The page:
Japanese News in Brief - Not on the NHK TV News - English Bulletin @7.00pm tonight

  • Haneda airport to expand int'l terminal to handle more flights

The transport ministry said Tuesday it has agreed with the operator of Haneda airport in Tokyo to expand its new international terminal to cope with an expected increase in flights, with hopes of putting the new facilities in service at the end of fiscal 2013.

Construction work, expected to start next year, will include increasing floor space by about 40% to accommodate more boarding gates and security check corners, expanding the tarmac, and constructing a new hotel near the terminal, according to the ministry and Tokyo International Air Terminal Corp. 

  • Rules set for disposal of Fukushima hot debris

Burned or incombustible debris in Fukushima Prefecture can be buried at waste dumps if it is emitting less radiation than the legal limit, the Environment Ministry said.

Guidelines issued Sunday cover debris in coastal and central areas of the prefecture, except for zones where people were evacuated due to radioactive fallout from the Fukushima No. 1 nuclear plant.
The ministry set the limit at 8,000 becquerels per kilogram of radioactive cesium-134 and -137 so people working at disposal sites will not be exposed above the limit of 1 millisievert per year.

While debris with 8,000 becquerels or less of cesium can be buried at controlled disposal sites and separately from general garbage, rubble above the limit will be kept at a facility shielded by concrete walls for the time being while the ministry considers how to dispose of it.

Incinerators to burn wood chips and other combustible materials from the areas must be equipped with filters to prevent the emission of contaminated gas, according to the guideline.
  • Gov't panel eyes Y100,000 monthly damages for nuclear evacuees

A government panel agreed Monday to pay 100,000 yen, (US$1,250.00), each monthly to those who have been forced to evacuate from areas around the crippled Fukushima Daiichi nuclear power plant to compensate for their psychological pains.

The payment for those who stay at temporary facilities, apartments and hotels will continue for six months since the breakout of the nuclear disaster in March, according to the panel under the Ministry of Education, Culture, Sports, Science and Technology.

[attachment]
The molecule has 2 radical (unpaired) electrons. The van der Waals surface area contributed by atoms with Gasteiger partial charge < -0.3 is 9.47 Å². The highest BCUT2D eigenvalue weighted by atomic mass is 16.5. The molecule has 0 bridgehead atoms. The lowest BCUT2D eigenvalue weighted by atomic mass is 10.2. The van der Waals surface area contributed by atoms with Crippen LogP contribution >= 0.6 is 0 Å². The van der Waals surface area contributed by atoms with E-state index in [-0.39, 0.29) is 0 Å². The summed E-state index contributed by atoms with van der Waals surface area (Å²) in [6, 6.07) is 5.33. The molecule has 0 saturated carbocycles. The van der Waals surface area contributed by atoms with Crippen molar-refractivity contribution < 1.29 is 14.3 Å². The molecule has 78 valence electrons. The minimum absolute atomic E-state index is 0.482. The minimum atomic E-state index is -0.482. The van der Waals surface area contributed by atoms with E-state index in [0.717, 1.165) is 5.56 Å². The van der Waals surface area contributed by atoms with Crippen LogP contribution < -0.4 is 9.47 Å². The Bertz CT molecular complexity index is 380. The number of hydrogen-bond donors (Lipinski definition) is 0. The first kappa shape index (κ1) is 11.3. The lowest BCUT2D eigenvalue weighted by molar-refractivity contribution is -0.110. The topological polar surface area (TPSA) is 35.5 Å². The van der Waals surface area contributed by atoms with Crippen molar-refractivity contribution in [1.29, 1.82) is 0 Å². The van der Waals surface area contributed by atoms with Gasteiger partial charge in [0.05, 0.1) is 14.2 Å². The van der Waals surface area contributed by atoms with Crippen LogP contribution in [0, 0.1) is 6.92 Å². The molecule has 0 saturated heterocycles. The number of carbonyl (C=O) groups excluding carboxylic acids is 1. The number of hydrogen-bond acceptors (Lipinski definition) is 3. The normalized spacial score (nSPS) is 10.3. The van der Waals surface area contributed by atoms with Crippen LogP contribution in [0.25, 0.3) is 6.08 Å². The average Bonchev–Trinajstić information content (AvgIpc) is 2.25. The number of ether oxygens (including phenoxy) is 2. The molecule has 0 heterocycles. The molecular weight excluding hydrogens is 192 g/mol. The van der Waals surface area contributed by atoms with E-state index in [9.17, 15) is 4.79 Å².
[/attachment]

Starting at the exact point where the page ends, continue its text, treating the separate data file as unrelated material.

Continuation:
• Hitachi to replace Tsutenkaku neon signs with power-saving lights

Hitachi Ltd said Monday it will replace most neon lights for its advertisements on Osaka’s signature Tsutenkaku Tower with light-emitting diodes, in a bid to cut electricity consumption by half and contribute to nationwide energy-saving efforts.

The new system, to be lit up from Oct 28, will enable the display of a greater array of colors and also be capable of serving as a bulletin board displaying slogans and messages selected from public entries.

  • 8-year-old boy falls to his death in Fukuoka

An 8-year-old boy fell to his death from the balcony of his 13th-floor apartment in Fukuoka on Saturday, police said Monday. According to police, the incident occurred just prior to 7 p.m.

Police said they received an emergency call from the apartment’s adult tenant, saying the child had fallen from the balcony. The boy, identified Yuki Shudo, was confirmed dead at the hospital a short time later.

Police said the boy had been left alone in the apartment, and apparently had managed to climb over the 1-meter-high balcony railing.

  • Shrine association allows officials to take home donated rice

Officials at the Association of Shinto Shrines took home portions of donated rice, rather than sending it to disaster-hit areas, on the grounds it might spoil, the association said Monday.

The association received 5 tons of rice from Ise Jingu shrine in Mie Prefecture following the March 11 disaster, and sent 2 tons of it to Miyagi Prefecture and 1 ton to Iwate Prefecture, both severely hit by the earthquake and tsunami.

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